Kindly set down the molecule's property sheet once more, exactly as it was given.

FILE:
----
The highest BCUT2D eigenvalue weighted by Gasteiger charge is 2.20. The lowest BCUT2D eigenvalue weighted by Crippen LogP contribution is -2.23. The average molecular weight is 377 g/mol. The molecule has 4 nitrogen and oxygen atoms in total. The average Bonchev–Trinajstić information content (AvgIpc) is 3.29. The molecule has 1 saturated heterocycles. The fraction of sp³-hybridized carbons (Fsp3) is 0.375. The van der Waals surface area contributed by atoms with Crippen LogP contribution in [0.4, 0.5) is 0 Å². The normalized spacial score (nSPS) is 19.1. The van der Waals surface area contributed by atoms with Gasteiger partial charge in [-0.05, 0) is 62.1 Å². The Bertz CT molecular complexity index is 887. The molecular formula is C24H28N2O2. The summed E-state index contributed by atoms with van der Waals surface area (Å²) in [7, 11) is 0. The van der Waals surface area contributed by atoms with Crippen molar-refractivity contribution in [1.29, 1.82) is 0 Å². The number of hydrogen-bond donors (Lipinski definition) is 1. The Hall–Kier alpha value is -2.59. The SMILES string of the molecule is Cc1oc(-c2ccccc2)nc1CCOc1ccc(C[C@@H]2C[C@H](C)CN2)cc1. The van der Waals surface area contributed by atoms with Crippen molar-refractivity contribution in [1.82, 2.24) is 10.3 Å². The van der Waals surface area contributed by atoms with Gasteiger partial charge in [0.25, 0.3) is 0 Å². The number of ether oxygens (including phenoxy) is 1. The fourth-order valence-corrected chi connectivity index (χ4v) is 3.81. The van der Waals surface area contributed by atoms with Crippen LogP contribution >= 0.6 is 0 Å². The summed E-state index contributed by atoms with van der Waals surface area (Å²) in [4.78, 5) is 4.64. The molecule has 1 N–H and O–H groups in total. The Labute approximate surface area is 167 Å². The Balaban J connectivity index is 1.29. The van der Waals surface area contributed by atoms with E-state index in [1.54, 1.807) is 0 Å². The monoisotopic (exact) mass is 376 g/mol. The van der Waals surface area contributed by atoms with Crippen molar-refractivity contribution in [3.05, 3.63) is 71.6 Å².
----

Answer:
The highest BCUT2D eigenvalue weighted by Gasteiger charge is 2.20. The lowest BCUT2D eigenvalue weighted by Crippen LogP contribution is -2.23. The average molecular weight is 377 g/mol. The molecule has 4 nitrogen and oxygen atoms in total. The average Bonchev–Trinajstić information content (AvgIpc) is 3.29. The molecule has 1 saturated heterocycles. The fraction of sp³-hybridized carbons (Fsp3) is 0.375. The van der Waals surface area contributed by atoms with Crippen LogP contribution in [0.4, 0.5) is 0 Å². The normalized spacial score (nSPS) is 19.1. The van der Waals surface area contributed by atoms with Gasteiger partial charge in [-0.05, 0) is 62.1 Å². The Bertz CT molecular complexity index is 887. The molecular formula is C24H28N2O2. The summed E-state index contributed by atoms with van der Waals surface area (Å²) in [7, 11) is 0. The van der Waals surface area contributed by atoms with Crippen molar-refractivity contribution in [1.29, 1.82) is 0 Å². The number of hydrogen-bond donors (Lipinski definition) is 1. The Hall–Kier alpha value is -2.59. The SMILES string of the molecule is Cc1oc(-c2ccccc2)nc1CCOc1ccc(C[C@@H]2C[C@H](C)CN2)cc1. The van der Waals surface area contributed by atoms with Crippen molar-refractivity contribution in [1.82, 2.24) is 10.3 Å². The van der Waals surface area contributed by atoms with Gasteiger partial charge in [0.25, 0.3) is 0 Å². The number of ether oxygens (including phenoxy) is 1. The fourth-order valence-corrected chi connectivity index (χ4v) is 3.81. The van der Waals surface area contributed by atoms with Crippen LogP contribution >= 0.6 is 0 Å². The summed E-state index contributed by atoms with van der Waals surface area (Å²) in [4.78, 5) is 4.64. The molecule has 1 N–H and O–H groups in total. The Labute approximate surface area is 167 Å². The Balaban J connectivity index is 1.29. The van der Waals surface area contributed by atoms with E-state index in [1.54, 1.807) is 0 Å². The monoisotopic (exact) mass is 376 g/mol. The van der Waals surface area contributed by atoms with Crippen molar-refractivity contribution in [3.05, 3.63) is 71.6 Å².